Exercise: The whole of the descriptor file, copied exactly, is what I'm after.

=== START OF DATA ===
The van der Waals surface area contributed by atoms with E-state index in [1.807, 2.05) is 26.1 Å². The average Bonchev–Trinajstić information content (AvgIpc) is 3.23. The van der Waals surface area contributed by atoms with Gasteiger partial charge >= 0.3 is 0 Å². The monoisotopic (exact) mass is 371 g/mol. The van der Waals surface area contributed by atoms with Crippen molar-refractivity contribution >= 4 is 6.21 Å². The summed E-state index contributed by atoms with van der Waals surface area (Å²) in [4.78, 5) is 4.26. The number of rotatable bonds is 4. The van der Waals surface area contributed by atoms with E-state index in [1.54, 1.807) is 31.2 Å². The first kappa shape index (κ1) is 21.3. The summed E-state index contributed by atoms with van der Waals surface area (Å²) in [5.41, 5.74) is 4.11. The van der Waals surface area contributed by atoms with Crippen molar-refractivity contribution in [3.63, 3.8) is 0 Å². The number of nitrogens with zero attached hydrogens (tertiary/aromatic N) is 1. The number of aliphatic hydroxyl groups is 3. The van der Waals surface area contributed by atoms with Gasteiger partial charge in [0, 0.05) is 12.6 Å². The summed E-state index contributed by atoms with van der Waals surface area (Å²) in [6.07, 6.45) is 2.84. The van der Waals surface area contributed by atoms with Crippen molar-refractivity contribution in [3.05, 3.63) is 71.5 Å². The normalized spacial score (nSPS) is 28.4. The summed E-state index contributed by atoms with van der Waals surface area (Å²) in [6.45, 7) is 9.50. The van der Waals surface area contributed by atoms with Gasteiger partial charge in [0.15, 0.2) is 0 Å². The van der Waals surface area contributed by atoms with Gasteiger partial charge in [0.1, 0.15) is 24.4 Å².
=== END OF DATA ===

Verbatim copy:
The van der Waals surface area contributed by atoms with E-state index in [1.807, 2.05) is 26.1 Å². The average Bonchev–Trinajstić information content (AvgIpc) is 3.23. The van der Waals surface area contributed by atoms with Gasteiger partial charge >= 0.3 is 0 Å². The monoisotopic (exact) mass is 371 g/mol. The van der Waals surface area contributed by atoms with Crippen molar-refractivity contribution >= 4 is 6.21 Å². The summed E-state index contributed by atoms with van der Waals surface area (Å²) in [4.78, 5) is 4.26. The number of rotatable bonds is 4. The van der Waals surface area contributed by atoms with E-state index in [1.54, 1.807) is 31.2 Å². The first kappa shape index (κ1) is 21.3. The summed E-state index contributed by atoms with van der Waals surface area (Å²) in [5.41, 5.74) is 4.11. The van der Waals surface area contributed by atoms with Crippen molar-refractivity contribution in [3.63, 3.8) is 0 Å². The number of nitrogens with zero attached hydrogens (tertiary/aromatic N) is 1. The number of aliphatic hydroxyl groups is 3. The van der Waals surface area contributed by atoms with Gasteiger partial charge in [0, 0.05) is 12.6 Å². The summed E-state index contributed by atoms with van der Waals surface area (Å²) in [6.07, 6.45) is 2.84. The van der Waals surface area contributed by atoms with Crippen molar-refractivity contribution in [3.05, 3.63) is 71.5 Å². The normalized spacial score (nSPS) is 28.4. The summed E-state index contributed by atoms with van der Waals surface area (Å²) in [6.45, 7) is 9.50. The van der Waals surface area contributed by atoms with Gasteiger partial charge in [0.15, 0.2) is 0 Å². The van der Waals surface area contributed by atoms with Gasteiger partial charge in [0.1, 0.15) is 24.4 Å².